Ultimately, we are afraid of not being. The awareness of our inner poverty, emptiness and loneliness generates fear and brings about dependence. There is a natural dependence on things and people, on the organisational side of society for our physical wellbeing and survival. But the awareness of inner emptiness brings about fear, which creates dependence on property, people and beliefs, which brings about the fear of loss. This frantic flight from emptiness prevents our understanding of its real nature. K, however, points out that we cannot be afraid of the unknown, so what we fear is not death or emptiness but to lose the known, i.e., our attachments to things, people and ideas. Impermanence is what is, but we escape from it by seeking security, continuity and permanence. Perceiving its own impermanence, thought projects the thinker, the knower as the permanent. Thus the knower, the thinker, is an escape from the fact of impermanence and, as such, the essence of fear. It is the desire not to see or not to accept what we see that brings on fear. So fear is the ignorance of what is.

As we’ve seen, fear is in every search for security, in every relationship of dependence with physical things and psychological contents. Fear begins and ends with the desire to be secure, to have inward or outward permanence. Outwardly security, however necessary, is precarious. Inwardly there is no security, permanence, and the flight from this reality breeds fear, hope and despair. Thought is the source of fear, pleasure and pain. We fear pain as we fear the ending of pleasure. So pain and pleasure cause fear. The deeper root or cause of fear is in thought and time. Thought it not only its content but the psychological centre it has created. This centre is the origin of fear. With the ending of fear the power to breed illusions ceases and consciousness begins to empty itself. K says that when there is total emptiness, there is complete stillness of time-thought in which the unnameable can come into being.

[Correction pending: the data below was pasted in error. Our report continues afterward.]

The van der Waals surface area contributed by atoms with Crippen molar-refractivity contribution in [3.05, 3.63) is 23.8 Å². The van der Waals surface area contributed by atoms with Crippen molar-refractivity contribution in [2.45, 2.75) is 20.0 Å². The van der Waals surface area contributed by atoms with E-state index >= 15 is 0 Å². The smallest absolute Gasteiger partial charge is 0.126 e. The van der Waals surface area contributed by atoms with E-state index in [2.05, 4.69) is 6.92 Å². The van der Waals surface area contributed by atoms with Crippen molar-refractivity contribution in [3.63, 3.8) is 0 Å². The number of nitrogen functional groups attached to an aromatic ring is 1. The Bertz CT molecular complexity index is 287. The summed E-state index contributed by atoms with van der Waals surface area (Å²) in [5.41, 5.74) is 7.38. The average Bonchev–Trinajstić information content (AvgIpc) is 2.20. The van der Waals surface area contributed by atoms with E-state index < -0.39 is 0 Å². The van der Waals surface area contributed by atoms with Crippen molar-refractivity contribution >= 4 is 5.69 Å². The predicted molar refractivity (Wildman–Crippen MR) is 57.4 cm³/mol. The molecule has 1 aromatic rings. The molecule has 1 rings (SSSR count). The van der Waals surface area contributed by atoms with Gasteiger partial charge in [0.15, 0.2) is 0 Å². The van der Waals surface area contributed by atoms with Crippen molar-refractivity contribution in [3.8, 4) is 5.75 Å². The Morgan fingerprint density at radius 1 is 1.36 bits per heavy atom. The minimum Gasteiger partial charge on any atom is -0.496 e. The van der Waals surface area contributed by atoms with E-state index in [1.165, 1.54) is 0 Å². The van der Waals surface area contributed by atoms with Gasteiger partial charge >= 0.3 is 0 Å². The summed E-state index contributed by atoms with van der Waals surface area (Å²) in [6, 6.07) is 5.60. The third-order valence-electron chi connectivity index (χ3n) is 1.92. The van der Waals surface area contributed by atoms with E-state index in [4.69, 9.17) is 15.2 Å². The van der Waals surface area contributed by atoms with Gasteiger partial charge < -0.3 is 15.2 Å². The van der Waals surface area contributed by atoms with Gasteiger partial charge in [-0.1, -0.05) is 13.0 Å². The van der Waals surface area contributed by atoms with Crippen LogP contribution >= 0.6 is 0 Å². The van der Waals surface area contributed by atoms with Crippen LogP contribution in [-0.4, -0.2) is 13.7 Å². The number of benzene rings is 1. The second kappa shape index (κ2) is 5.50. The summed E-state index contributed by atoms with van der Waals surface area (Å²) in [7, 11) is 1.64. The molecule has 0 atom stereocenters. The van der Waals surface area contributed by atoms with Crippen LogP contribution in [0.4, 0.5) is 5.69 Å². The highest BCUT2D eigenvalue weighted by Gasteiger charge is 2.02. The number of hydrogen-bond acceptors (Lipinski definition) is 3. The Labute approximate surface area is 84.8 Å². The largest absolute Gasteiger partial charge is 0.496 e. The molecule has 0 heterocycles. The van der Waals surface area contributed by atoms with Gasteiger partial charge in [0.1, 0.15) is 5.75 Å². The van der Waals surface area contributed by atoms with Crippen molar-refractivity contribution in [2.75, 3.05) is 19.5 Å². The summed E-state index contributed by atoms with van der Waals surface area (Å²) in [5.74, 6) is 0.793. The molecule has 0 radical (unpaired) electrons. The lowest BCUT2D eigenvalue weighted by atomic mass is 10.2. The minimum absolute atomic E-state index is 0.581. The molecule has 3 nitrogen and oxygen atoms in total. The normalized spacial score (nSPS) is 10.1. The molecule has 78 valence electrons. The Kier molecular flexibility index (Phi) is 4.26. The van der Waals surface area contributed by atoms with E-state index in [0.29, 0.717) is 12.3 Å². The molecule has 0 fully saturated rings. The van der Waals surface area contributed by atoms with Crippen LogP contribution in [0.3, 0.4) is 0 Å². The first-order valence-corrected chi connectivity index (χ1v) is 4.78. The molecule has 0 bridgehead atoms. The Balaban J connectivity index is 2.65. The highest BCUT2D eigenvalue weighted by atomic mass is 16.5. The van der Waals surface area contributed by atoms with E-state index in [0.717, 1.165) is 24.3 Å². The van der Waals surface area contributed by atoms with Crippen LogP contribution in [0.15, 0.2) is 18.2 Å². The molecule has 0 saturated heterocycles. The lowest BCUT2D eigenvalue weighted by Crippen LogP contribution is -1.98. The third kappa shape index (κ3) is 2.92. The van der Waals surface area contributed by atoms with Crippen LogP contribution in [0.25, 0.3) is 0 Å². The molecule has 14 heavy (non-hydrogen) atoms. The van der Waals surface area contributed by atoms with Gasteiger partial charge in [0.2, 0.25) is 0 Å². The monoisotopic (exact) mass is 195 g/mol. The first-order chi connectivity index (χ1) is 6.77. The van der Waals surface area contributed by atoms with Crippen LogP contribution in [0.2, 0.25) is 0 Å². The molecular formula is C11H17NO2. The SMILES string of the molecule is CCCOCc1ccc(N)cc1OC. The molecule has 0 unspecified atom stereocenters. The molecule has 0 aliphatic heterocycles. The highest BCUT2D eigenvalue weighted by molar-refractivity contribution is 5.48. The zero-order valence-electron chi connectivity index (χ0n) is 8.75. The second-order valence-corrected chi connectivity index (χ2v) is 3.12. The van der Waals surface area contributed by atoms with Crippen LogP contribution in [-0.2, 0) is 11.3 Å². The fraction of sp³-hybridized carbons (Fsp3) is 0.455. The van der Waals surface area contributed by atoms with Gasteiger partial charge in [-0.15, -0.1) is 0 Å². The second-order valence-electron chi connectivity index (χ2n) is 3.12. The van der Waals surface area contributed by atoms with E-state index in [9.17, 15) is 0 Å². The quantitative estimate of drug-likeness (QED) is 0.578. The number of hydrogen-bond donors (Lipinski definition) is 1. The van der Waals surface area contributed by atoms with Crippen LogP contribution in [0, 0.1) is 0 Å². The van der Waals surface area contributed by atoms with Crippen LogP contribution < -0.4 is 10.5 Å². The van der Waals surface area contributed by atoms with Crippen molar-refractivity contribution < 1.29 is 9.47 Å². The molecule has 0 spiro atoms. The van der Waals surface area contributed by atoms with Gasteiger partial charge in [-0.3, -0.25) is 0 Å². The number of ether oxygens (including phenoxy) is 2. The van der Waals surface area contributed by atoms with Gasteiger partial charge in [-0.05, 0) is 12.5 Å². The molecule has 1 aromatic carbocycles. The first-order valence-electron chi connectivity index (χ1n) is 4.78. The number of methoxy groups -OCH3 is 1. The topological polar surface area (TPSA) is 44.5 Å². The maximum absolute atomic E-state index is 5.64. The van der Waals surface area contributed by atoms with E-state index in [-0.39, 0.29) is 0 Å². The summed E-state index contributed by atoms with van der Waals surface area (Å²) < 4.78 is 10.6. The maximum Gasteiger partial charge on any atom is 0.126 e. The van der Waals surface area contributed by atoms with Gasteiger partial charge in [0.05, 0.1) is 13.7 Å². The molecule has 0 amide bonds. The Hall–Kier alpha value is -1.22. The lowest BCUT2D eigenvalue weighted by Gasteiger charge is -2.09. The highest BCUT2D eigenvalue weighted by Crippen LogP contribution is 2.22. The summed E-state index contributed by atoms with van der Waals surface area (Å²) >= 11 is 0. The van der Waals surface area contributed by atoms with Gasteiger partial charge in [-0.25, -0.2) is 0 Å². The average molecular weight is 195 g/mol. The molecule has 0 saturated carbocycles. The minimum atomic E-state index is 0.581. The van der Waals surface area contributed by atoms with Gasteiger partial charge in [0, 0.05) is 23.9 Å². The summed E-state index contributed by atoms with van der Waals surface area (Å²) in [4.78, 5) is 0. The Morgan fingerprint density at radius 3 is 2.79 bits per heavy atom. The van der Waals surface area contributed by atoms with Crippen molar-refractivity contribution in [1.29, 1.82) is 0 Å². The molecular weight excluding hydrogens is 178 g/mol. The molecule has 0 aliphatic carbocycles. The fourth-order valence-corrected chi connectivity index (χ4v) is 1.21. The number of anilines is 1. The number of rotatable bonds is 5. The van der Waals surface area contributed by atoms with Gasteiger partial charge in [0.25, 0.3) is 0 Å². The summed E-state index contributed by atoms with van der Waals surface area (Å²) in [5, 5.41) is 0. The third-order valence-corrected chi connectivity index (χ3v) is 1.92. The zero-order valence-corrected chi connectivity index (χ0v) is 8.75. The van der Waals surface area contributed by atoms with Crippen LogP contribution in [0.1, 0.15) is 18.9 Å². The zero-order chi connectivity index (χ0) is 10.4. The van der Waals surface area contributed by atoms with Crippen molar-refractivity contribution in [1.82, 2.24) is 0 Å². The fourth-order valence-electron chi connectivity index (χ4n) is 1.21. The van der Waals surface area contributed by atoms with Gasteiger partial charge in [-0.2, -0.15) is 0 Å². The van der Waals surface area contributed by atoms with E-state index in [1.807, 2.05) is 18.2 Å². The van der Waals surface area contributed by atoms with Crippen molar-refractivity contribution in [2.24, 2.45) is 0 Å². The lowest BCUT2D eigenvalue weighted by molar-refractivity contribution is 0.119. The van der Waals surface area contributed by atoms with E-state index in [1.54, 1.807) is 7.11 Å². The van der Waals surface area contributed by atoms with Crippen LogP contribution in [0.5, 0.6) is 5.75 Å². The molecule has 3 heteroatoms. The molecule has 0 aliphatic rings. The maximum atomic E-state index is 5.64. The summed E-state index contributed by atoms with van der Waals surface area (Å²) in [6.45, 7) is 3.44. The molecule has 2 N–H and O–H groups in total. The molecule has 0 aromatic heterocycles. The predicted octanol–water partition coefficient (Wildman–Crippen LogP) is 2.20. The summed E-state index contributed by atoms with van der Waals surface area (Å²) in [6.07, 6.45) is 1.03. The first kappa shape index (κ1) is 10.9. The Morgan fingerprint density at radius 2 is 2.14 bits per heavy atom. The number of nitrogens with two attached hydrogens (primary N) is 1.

The topic of fear is rather fascinating. There are so many aspects to it. K accepts it has a right place as the instinctual response of the physical organism to an actual threat. Where he sees the danger of fear is in the self-contradictory movement of thought in its pursuit of security and becoming. This pursuit of security and becoming stem from the avoidance of the facts of impermanence and of inner emptiness. That seems to be the case with every object of fear, which is why the essence of fear is the movement away from what is. Thus we are afraid of loneliness, of emptiness and death, of not being – not because death, emptiness and loneliness are fearful but because of the pain and loss we attribute to them. So fear is fundamentally caused by the associations of the word, which is the movement of thought and time. That movement of escape creates dependence and attachment to things, people and ideas, which we then fear to lose, reinforcing our dependence. This traps consciousness in a vicious circle. So freedom from fear requires an insight into this self-deceptive movement of consciousness, so we may live without illusion, which is without escape and in communion with the love, beauty and intelligence of living with what is.

“Fear does extraordinary things to most of us. It creates all kinds of illusions and problems. Until we go into it very deeply and really understand it, fear will always distort our actions. Fear twists our ideas and makes crooked the ways of our life; it creates barriers between people, and it certainly destroys love. So the more we go into fear, the more we understand and are really free of it, the greater will be our contact with all that is around us. At present our vital contacts with life are very few, are they not? But if we can free ourselves of fear we shall have wide contacts, deep understanding, real sympathy, loving consideration, and great will be the extension of our horizon.”
Life Ahead, pp. 53-54

Be well, amigos, and watch this great tree of fear endarkening the horizon of consciousness.


Photos: Friedrich Grohe: 1. La Videmanette, Rougemont, CH; 2. The Lotus Pond, Chalet Solitude, Rougemont, CH.